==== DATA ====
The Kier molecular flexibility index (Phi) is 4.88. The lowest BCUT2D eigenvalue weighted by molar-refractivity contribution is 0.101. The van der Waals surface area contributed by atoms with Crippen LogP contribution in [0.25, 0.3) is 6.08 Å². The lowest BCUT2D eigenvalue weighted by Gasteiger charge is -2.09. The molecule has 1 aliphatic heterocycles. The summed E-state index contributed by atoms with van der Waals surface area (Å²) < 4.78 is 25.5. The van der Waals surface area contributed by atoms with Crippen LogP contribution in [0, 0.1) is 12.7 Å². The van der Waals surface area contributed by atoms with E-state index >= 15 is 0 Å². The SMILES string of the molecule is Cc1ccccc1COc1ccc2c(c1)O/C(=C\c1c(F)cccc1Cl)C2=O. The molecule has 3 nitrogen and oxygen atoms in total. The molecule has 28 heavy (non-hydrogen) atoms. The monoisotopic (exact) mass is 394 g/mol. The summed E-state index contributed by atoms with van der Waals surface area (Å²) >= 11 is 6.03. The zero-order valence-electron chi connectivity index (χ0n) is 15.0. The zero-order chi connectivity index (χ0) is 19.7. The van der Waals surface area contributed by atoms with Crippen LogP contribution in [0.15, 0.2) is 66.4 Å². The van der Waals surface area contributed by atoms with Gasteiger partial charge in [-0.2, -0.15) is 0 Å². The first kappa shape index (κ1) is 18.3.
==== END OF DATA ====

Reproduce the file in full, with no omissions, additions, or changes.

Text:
The Kier molecular flexibility index (Phi) is 4.88. The lowest BCUT2D eigenvalue weighted by molar-refractivity contribution is 0.101. The van der Waals surface area contributed by atoms with Crippen LogP contribution in [0.25, 0.3) is 6.08 Å². The lowest BCUT2D eigenvalue weighted by Gasteiger charge is -2.09. The molecule has 1 aliphatic heterocycles. The summed E-state index contributed by atoms with van der Waals surface area (Å²) < 4.78 is 25.5. The van der Waals surface area contributed by atoms with Crippen LogP contribution in [0, 0.1) is 12.7 Å². The van der Waals surface area contributed by atoms with E-state index >= 15 is 0 Å². The SMILES string of the molecule is Cc1ccccc1COc1ccc2c(c1)O/C(=C\c1c(F)cccc1Cl)C2=O. The molecule has 3 nitrogen and oxygen atoms in total. The molecule has 28 heavy (non-hydrogen) atoms. The monoisotopic (exact) mass is 394 g/mol. The summed E-state index contributed by atoms with van der Waals surface area (Å²) >= 11 is 6.03. The zero-order valence-electron chi connectivity index (χ0n) is 15.0. The zero-order chi connectivity index (χ0) is 19.7. The van der Waals surface area contributed by atoms with Crippen LogP contribution in [0.15, 0.2) is 66.4 Å². The van der Waals surface area contributed by atoms with Gasteiger partial charge in [-0.2, -0.15) is 0 Å². The first kappa shape index (κ1) is 18.3.